Newspaper Page Text
BY FRED'K L. BAKER.
- 1 ILlsp PRIZES • . .
for Subscribers to the
IFeekly Fmnily fotern.al
AT $1:50 PER ANNUM.
~piendid prizes are sent to clubs:
evrry club of forty subscribers a
best $55, Sewing Machine, with
o.ll,lupies to the getter up of the club.
f or e ve p club of twenty, and less than 40
„!,teribers, we vciil gnaw $1:25 for each sub
father on the price of :mid machine.
For tk ely a splendid steel en
prm.r of Ire,e.l.nt A. Lincoln, lull length,
;ndren Jobt•on, Gen. Grant, or Sherman,on
b .crie $3 each, with an extra copy
up of the club.
eVerY club orthree, one of those splen
,si s teel el:cavil:o of the Union series of
Presidents Johnson and Lincoln,
Grant, (lens. Sherman, Sheridan,
Fremont . , Admirals Far
r4t4i ar.l Porter, and George and Martha
v,,, E !,,,L;0n, each 19x24 inches ; worth $2.
;:": : - Thre splendid portraits should adorn
SfuNniml i, the largest, cheapest and
paper published, suited for every
frn'. Try it once and you will never be
it. Scud for copies and get up your
67 Nassau-st., :%cw-York.
North Queen-St., and Centre
.91)101 - C, Loncw;ter,
American and Swiss Wil:elleS
it GOLD AND SILVER CASES.'
PAY AND 30 HOUR,
f,: ra.L.tr VARIETY, AND FROM
TUE 13F.ST F.ACTOItIES.
',CL,E.S la every style of
• us:l with Otises to suit
s„ nio need al olleint aid. We haye
expenence in this business.
1I , En-W ARE.
wimp and warranted standard.
1 :•[. plAttniwnre in the. United States.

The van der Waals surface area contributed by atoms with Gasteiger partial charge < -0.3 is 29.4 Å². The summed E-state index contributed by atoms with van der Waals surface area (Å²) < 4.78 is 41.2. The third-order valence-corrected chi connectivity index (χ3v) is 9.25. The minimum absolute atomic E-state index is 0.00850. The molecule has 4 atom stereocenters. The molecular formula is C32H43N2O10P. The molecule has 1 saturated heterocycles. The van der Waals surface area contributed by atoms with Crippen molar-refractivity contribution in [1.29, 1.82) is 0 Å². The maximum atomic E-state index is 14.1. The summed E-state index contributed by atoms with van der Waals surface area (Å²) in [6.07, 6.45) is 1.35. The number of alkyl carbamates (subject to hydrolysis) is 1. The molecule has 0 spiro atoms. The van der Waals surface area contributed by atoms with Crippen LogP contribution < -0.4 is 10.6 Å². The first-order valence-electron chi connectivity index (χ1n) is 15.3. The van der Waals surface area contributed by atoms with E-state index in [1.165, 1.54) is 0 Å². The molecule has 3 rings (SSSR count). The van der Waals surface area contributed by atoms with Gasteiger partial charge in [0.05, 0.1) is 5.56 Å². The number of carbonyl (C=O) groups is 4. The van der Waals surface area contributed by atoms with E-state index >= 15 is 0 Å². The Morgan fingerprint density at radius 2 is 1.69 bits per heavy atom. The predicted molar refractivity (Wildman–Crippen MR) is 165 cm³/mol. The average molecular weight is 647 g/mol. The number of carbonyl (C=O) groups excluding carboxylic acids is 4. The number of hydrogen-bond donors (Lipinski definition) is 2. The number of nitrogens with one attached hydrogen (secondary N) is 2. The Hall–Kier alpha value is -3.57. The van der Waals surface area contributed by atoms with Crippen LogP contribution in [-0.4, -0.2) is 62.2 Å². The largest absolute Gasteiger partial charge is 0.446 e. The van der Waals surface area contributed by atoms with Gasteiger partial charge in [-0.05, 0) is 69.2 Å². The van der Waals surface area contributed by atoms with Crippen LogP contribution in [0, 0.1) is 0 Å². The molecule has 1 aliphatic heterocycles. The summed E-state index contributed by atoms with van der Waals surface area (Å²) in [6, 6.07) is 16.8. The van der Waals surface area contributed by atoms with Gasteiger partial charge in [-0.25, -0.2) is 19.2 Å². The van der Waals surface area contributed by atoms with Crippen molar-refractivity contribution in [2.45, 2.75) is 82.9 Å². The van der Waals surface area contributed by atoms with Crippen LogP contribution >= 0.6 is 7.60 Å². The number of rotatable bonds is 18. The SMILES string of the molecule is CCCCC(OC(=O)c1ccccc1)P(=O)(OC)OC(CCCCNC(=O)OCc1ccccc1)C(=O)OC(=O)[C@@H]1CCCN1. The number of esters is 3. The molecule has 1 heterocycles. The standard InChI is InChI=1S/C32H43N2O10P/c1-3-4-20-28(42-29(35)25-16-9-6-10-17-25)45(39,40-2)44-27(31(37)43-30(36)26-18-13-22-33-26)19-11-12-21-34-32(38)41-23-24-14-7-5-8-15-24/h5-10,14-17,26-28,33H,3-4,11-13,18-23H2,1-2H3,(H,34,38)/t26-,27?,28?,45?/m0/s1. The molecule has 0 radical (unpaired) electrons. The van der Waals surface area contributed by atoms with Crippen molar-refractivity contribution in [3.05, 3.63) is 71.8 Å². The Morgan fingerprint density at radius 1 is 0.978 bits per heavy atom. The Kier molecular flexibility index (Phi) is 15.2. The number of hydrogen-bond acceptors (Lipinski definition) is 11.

nod our beat Table ware—Spoons,
Iris, wcar ten years in daily use.
TEW la,lt Y.
Sleeve Buttons, Studs and a va
rlet; of every article in this Hue.
made to order. Two hundred
, orslunples, constantly on hand.
'-j - llcTaning of Watches, Clocks, Specta-
L ,, urJewolry, done neatly and promptly.
H. L. E. .1. ZARM,
r . s on - th Queen Street and Centre square,
.1 NTOVES! STOVES!! STOVES!!!
ST OV ES
JOHN GLE R'S.
' , ;LoR Sl'OVr.B, PARLOR STOVES,
PA RL OR STOVES, -
!! , 13URN ENG STOVES-AT
TWO OR FOUR
PPLY N O IV READY—CALL AND
SEE THEM .AT
l'` l, .flikr's Hardware and Stove Store
Ucr) et Street, Marietta,. Pa. ,
:27. 0. 4gaizepc,
: , :tuotittr ant Oonbtganur.
I, i , :nest respectfully take this meads of
Ninc: Ina friends and the public generally
he lal commenced the drawing of
u~tin fact • JUDGMENTS,
;do. ivery Lung in the CONVEYANCING
, ' ,. l" ' ln g gratuitous intercourse with a
1_,,• • the Lancaster Bar, he *ill be ens=
'TM instruments of writing
f.lend at the office of " Tun
— "Lindsay's Budding," (sec
lir Post Office corner, or at
Market street, half a. square
megal House," Marietta.-
is Mortgages, Judgments and
and for sale. •
N & HAMLIN
Lyles, aoapted to sacred and
, r $BO to 4600 each.• FIFTY
•:r Medal; or other first pre
hem. Illustrated Catalogues
ss, MASON & HAMLIN', BoS-
B ROT II ERB, New - York.
Urinary and Sexual Systems
eliable treatment. Also,_ the
E!t, an Essay of wqraiag and
; in sealed envelopes, free of
1, Da. J. SICILLIN Hoodirsori,
‘Uon, No. 2 South. Nioth-ott
jan! Is $6..543%.
'ORNEY AT LA
to. 24 NORTH DLIK
furl. House, where he, wPI, ht
ot his profession trinthre
IN G of ever.? • description ea
neatness and di : ! eh at the
VI t 'A' in
'ONE DOLLAR an A EAU A YEAR
PA YABLE IN ADVAATCE.,
°Vice in i 1 LINDSAY'S r3UILDING," second
floor, on Elbow Lane, between the Post
Offie- Corner and Front-St., Marietta,
Lancaster County, Pennsylvania.
ADVERTLNING KATES : One SITO tre (10
lines, or Less) 75 cents for the first insertion and
One Dollar and-a-half for 3 insertions. Pro